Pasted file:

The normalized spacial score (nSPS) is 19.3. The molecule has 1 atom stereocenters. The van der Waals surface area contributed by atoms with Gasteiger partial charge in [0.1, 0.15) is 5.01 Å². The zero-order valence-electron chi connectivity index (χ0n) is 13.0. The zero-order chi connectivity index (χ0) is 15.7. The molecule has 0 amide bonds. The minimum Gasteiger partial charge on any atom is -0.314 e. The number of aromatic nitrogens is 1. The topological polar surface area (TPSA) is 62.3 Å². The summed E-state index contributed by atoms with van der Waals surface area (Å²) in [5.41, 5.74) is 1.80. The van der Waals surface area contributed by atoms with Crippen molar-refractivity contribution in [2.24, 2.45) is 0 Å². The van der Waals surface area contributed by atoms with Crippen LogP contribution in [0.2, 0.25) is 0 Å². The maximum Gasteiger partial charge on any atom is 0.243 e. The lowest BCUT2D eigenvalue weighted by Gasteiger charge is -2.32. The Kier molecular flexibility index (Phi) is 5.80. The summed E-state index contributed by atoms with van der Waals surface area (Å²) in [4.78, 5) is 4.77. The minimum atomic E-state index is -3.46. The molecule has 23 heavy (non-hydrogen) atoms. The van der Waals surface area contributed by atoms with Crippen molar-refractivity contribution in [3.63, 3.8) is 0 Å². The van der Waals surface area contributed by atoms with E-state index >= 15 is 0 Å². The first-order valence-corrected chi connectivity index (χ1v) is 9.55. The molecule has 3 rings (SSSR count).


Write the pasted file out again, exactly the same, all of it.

The normalized spacial score (nSPS) is 19.3. The molecule has 1 atom stereocenters. The van der Waals surface area contributed by atoms with Gasteiger partial charge in [0.1, 0.15) is 5.01 Å². The zero-order valence-electron chi connectivity index (χ0n) is 13.0. The zero-order chi connectivity index (χ0) is 15.7. The molecule has 0 amide bonds. The minimum Gasteiger partial charge on any atom is -0.314 e. The number of aromatic nitrogens is 1. The topological polar surface area (TPSA) is 62.3 Å². The summed E-state index contributed by atoms with van der Waals surface area (Å²) in [5.41, 5.74) is 1.80. The van der Waals surface area contributed by atoms with Crippen molar-refractivity contribution in [2.24, 2.45) is 0 Å². The van der Waals surface area contributed by atoms with Crippen LogP contribution in [0.2, 0.25) is 0 Å². The maximum Gasteiger partial charge on any atom is 0.243 e. The lowest BCUT2D eigenvalue weighted by Gasteiger charge is -2.32. The Kier molecular flexibility index (Phi) is 5.80. The summed E-state index contributed by atoms with van der Waals surface area (Å²) in [4.78, 5) is 4.77. The minimum atomic E-state index is -3.46. The molecule has 23 heavy (non-hydrogen) atoms. The van der Waals surface area contributed by atoms with Crippen molar-refractivity contribution in [3.63, 3.8) is 0 Å². The van der Waals surface area contributed by atoms with E-state index >= 15 is 0 Å². The first-order valence-corrected chi connectivity index (χ1v) is 9.55. The molecule has 3 rings (SSSR count).